Johns Creek students produce documentary films on historic Black cemetery

Johns Creek high school students have produced four short documentary films that explore the city’s historic Black cemetery

The films produced by Student Leadership Johns Creek and featuring Macedonia African Methodist Church Cemetery will be screened Jan. 27 at Johns Creek High School and Mercer University in Atlanta on Feb. 18.

The project titled, “They Were Here: Preservation and Commemoration of the Macedonia African Methodist Church Cemetery of Johns Creek,” was produced in partnership with Mercer University’s Tift College of Education and the Johns Creek Historical Society through a Georgia Humanities grant in the amount of $2,500, Irene Sanders, executive director of Leadership Johns Creek, said.

The filmmakers from four local high schools shows the link between the Cherokee Nation and Black residents who are buried in the cemetery, Sanders said.

Macedonia is a quiet cemetery located at the top of a hill and only a few yards from busy Medlock Bridge Road. Some buried in the cemetery were born into enslavement. The land was originally owned by George Morgan Waters, whose mother was Cherokee and father was from England, Johns Creek Historical Society co-founder Joan Compton has said. Waters owned at least 100 slaves. There are at least 110 unmarked graves at the cemetery, according to the historical society.

The student films are five to eight minutes long, Sanders said, adding that they filmed interviews with historians, educators and a descendant of the Waters family in September.

“I think even though they’re taught history in school, this project made history come alive,” Sanders said.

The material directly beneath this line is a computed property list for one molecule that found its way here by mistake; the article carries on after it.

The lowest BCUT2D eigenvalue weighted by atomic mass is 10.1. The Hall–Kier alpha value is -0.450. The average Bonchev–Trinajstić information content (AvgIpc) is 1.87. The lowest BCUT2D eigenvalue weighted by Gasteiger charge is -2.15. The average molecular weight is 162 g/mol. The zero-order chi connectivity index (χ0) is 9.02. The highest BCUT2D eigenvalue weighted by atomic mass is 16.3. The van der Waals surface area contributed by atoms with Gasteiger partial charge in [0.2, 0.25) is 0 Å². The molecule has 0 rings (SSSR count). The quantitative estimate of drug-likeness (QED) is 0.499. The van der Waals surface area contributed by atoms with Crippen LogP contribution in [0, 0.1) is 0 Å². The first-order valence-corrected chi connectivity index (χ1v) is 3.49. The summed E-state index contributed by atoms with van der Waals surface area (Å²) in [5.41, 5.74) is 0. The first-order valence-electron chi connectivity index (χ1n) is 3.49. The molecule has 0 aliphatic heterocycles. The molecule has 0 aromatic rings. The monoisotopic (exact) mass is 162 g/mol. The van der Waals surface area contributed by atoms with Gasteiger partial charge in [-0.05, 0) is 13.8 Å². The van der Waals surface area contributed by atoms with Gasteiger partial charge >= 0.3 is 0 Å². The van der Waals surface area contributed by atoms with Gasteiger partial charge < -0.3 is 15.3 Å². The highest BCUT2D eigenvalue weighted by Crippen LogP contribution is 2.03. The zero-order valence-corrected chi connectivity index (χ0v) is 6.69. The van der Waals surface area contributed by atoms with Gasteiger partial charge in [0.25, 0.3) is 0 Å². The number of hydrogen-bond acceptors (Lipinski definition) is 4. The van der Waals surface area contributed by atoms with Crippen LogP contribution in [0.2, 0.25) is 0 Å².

Credit: Steve Schaefer

Credit: Steve Schaefer

The film produced by Chattahoochee High School students features Emily Cobb, of the Atlanta History Center, who discusses the relationship of Cherokee Nation and Black residents.

Johns Creek High School interviewed Madyun Shahid, a descendant of April Waters, who is buried at Macedonia, and highlights the importance of historical research and genealogy.

Northview High School students produced a film featuring Dr. Kenja McCray, a professor of history at Atlanta Metropolitan State College and visiting professor at Georgia Tech, discussing slavery and racial discrimination through the Reconstruction Era.

The film by Northview High School students spotlights preservation by the city of Johns Creek and local organizations. It features Dr. Jennifer Dickey, a history professor at Kennesaw State University and Ashley Shares, a director at Oakland Cemetery in Atlanta.

“Working on such a unique project shows you moments of history you could never imagine that exist in places we now simply drive by,” Shruthi Balachander, a junior at Northview High School said. “It was truly gratifying to be able to carry and tell the stories of those who lived such strenuous lives.”

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